Philippines

By Dodds, Klaus | Geographical, May 2009 | Go to article overview
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Philippines


Dodds, Klaus, Geographical


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Three people were recently convicted of attacking a train station in Manila in December 2000 and sentenced to life in prison. The resulting explosion killed 11 people and was part of a series of assaults that led to widespread death and injury.

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The ringleader, Saiffulah 'Moklis' Yunos, is a self-confessed member of the Moro Islamic Liberation Front (MILF), a separatist group dedicated to securing independence for the country's Muslim-majority Mindanao region. However, the Philippine and US governments have accused Yunos of carrying out the bombings on behalf of the regional terror group Jemaah Islamiyah (JI), which carried out the October 2002 Bali bombing and has links to al-Qaeda.

As a country, the Philippines has enjoyed a chequered existence. A former Spanish and then US colony, it gained independence in July 1946. Following a period of post-war reconstruction and economic instability, Ferdinand Marcos came to power in 1965, ushering in a period of authoritarian government, corruption, political repression and human rights violations that lasted until his overthrow in 1986. The current political leader is President Gloria Macapagal-Arroyo, elected in 2004.

Composed of more than 7,000 islands, the Philippines is roughly the size of Italy, with a total land area of just less than 300,000 square kilometres. Its population of 95 million people are predominantly Catholic; however, significantly, about five per cent are Muslim, the majority of whom live in the impoverished south. Collectively, these people are known as the 'Moro' (from the Spanish for 'Moor'), although they represent at least ten distinct ethnic groups.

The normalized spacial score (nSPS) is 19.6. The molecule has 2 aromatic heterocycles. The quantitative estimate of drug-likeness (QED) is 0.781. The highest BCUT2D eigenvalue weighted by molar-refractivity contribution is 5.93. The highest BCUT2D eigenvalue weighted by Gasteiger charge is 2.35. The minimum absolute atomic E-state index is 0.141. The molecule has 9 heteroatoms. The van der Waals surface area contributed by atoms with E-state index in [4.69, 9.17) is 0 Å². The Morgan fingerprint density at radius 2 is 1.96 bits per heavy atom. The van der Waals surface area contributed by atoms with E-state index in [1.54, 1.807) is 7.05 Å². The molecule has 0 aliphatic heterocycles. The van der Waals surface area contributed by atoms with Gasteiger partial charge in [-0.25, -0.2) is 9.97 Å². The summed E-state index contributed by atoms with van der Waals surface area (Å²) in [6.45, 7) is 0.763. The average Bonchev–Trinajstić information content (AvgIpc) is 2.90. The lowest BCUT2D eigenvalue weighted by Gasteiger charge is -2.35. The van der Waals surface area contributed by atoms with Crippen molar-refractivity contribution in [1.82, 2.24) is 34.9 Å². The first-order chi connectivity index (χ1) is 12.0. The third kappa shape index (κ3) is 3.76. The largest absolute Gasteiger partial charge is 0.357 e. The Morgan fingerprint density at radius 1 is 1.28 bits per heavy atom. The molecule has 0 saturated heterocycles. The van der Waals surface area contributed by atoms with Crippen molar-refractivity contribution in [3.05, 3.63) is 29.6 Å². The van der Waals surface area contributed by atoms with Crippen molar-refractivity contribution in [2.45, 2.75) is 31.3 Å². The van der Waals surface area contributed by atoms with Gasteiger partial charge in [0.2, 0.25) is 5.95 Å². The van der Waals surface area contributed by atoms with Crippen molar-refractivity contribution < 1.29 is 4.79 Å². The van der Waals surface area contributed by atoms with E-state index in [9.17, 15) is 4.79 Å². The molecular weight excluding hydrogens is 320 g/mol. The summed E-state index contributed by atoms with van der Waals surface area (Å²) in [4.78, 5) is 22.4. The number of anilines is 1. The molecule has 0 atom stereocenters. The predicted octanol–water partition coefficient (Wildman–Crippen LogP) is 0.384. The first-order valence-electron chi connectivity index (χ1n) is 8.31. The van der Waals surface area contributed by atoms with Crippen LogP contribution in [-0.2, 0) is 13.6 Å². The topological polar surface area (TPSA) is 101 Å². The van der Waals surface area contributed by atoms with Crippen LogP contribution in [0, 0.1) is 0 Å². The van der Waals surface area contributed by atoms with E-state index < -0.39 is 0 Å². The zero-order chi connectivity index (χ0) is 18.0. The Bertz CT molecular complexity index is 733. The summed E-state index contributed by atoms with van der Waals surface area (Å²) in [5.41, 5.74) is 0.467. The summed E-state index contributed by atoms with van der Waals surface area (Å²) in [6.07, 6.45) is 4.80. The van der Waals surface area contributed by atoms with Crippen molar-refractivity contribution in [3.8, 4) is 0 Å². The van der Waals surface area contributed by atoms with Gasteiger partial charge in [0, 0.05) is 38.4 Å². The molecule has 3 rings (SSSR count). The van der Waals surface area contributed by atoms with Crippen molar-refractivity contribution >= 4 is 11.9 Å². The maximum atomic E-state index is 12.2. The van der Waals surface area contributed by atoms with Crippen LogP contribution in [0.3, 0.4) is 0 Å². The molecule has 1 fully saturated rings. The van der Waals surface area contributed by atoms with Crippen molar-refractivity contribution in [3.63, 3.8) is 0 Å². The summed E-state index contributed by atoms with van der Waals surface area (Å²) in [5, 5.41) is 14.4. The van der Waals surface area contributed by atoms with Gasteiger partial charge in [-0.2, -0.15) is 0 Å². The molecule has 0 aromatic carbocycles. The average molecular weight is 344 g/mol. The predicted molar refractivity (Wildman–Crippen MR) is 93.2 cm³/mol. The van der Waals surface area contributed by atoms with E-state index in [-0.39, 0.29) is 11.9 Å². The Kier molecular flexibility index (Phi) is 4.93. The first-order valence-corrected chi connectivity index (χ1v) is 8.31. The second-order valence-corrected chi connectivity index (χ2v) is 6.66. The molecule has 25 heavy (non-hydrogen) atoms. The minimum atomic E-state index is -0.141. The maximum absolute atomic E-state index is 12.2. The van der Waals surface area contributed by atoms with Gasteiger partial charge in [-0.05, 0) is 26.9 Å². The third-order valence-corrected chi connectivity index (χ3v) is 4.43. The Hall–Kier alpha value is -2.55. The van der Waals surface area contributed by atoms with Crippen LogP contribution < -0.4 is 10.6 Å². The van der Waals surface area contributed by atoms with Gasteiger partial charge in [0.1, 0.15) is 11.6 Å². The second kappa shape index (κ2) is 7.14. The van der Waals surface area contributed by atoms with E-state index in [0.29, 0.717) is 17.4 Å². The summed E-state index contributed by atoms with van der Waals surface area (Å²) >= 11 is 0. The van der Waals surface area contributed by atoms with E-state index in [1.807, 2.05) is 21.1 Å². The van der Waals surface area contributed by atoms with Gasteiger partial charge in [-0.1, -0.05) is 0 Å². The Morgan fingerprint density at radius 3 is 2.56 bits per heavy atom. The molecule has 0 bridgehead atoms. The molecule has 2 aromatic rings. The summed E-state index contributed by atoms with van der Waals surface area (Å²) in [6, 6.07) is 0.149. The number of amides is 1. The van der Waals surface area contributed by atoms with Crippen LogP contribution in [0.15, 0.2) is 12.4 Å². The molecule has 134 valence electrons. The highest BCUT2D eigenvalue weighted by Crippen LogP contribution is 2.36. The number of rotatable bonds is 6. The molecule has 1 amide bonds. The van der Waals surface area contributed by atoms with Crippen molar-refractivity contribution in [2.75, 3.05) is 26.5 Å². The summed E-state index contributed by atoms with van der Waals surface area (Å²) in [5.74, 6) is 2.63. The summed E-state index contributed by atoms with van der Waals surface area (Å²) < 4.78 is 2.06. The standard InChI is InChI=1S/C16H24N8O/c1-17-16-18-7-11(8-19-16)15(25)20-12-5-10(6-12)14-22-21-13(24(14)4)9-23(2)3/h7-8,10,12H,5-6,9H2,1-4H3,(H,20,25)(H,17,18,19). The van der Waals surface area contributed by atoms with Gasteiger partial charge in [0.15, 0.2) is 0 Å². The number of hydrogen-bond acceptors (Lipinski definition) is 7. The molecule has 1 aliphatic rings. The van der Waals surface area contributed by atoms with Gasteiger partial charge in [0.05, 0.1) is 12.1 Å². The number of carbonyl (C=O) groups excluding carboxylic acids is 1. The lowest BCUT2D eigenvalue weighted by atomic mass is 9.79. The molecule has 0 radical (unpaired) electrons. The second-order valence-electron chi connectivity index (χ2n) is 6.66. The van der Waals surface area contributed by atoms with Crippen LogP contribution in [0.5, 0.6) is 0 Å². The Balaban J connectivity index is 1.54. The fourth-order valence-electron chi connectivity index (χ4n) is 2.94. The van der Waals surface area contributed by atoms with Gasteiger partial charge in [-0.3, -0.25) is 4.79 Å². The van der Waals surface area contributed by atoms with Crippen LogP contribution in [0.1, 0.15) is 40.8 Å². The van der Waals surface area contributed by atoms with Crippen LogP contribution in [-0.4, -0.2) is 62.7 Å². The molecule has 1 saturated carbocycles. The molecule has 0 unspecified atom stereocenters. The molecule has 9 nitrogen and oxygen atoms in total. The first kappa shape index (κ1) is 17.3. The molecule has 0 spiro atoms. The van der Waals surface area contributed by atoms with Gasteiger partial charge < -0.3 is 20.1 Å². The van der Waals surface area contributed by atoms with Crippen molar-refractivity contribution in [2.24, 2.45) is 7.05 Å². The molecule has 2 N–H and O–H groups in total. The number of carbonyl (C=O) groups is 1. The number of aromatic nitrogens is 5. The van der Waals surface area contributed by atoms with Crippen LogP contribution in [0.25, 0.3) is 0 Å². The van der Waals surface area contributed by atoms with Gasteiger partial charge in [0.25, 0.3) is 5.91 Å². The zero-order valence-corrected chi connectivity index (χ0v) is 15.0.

Post independence, the Philippines has remained geopolitically close to the USA. Although the end of the Cold War saw US naval bases close in 1992, the opening of the 'War on Terror' saw US troops and military advisers return in 2002.

The southern Philippines, along with Indonesia, Malaysia, Singapore and southern Thailand, were implicated in migratory flows of people, arms and ideas dedicated to the creation of a pan-Southeast Asian Islamic state, and several separatist groups operating in the south, including the MILF and the Abu Sayyaf Group, were reclassified as terrorist organisations.

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